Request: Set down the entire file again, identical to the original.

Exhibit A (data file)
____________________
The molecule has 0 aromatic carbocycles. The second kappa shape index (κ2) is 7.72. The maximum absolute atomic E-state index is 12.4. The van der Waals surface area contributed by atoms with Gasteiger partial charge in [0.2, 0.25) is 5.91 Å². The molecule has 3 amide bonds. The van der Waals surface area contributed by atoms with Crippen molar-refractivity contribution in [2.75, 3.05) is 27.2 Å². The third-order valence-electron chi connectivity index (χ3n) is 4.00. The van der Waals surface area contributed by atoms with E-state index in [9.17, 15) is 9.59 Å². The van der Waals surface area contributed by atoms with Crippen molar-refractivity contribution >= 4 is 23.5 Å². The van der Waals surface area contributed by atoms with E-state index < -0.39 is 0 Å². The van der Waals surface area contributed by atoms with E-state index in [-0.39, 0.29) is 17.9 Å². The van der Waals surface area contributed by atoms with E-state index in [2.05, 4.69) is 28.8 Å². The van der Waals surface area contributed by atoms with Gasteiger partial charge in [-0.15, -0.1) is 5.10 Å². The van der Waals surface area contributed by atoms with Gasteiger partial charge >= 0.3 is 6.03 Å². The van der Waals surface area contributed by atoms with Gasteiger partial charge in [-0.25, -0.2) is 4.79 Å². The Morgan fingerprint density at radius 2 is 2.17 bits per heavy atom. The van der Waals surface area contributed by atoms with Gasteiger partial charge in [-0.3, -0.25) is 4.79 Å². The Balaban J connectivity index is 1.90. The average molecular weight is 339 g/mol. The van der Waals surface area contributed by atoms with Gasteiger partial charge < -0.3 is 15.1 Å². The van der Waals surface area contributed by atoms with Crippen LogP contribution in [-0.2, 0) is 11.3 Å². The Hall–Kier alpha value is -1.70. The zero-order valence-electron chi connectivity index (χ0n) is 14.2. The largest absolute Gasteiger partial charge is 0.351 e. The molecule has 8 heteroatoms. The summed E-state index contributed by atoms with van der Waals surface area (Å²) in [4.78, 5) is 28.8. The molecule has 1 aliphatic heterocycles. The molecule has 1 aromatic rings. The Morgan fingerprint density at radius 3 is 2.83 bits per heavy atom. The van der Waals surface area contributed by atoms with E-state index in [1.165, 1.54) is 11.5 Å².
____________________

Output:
The molecule has 0 aromatic carbocycles. The second kappa shape index (κ2) is 7.72. The maximum absolute atomic E-state index is 12.4. The van der Waals surface area contributed by atoms with Gasteiger partial charge in [0.2, 0.25) is 5.91 Å². The molecule has 3 amide bonds. The van der Waals surface area contributed by atoms with Crippen molar-refractivity contribution in [2.75, 3.05) is 27.2 Å². The third-order valence-electron chi connectivity index (χ3n) is 4.00. The van der Waals surface area contributed by atoms with E-state index in [9.17, 15) is 9.59 Å². The van der Waals surface area contributed by atoms with Crippen molar-refractivity contribution >= 4 is 23.5 Å². The van der Waals surface area contributed by atoms with E-state index < -0.39 is 0 Å². The van der Waals surface area contributed by atoms with E-state index in [-0.39, 0.29) is 17.9 Å². The van der Waals surface area contributed by atoms with E-state index in [2.05, 4.69) is 28.8 Å². The van der Waals surface area contributed by atoms with Gasteiger partial charge in [-0.15, -0.1) is 5.10 Å². The van der Waals surface area contributed by atoms with Gasteiger partial charge >= 0.3 is 6.03 Å². The van der Waals surface area contributed by atoms with Gasteiger partial charge in [-0.25, -0.2) is 4.79 Å². The Morgan fingerprint density at radius 2 is 2.17 bits per heavy atom. The van der Waals surface area contributed by atoms with Gasteiger partial charge in [-0.3, -0.25) is 4.79 Å². The Balaban J connectivity index is 1.90. The average molecular weight is 339 g/mol. The van der Waals surface area contributed by atoms with Gasteiger partial charge < -0.3 is 15.1 Å². The van der Waals surface area contributed by atoms with Crippen LogP contribution in [-0.2, 0) is 11.3 Å². The Hall–Kier alpha value is -1.70. The zero-order valence-electron chi connectivity index (χ0n) is 14.2. The largest absolute Gasteiger partial charge is 0.351 e. The molecule has 8 heteroatoms. The summed E-state index contributed by atoms with van der Waals surface area (Å²) in [4.78, 5) is 28.8. The molecule has 1 aliphatic heterocycles. The molecule has 1 aromatic rings. The Morgan fingerprint density at radius 3 is 2.83 bits per heavy atom. The van der Waals surface area contributed by atoms with E-state index in [1.165, 1.54) is 11.5 Å².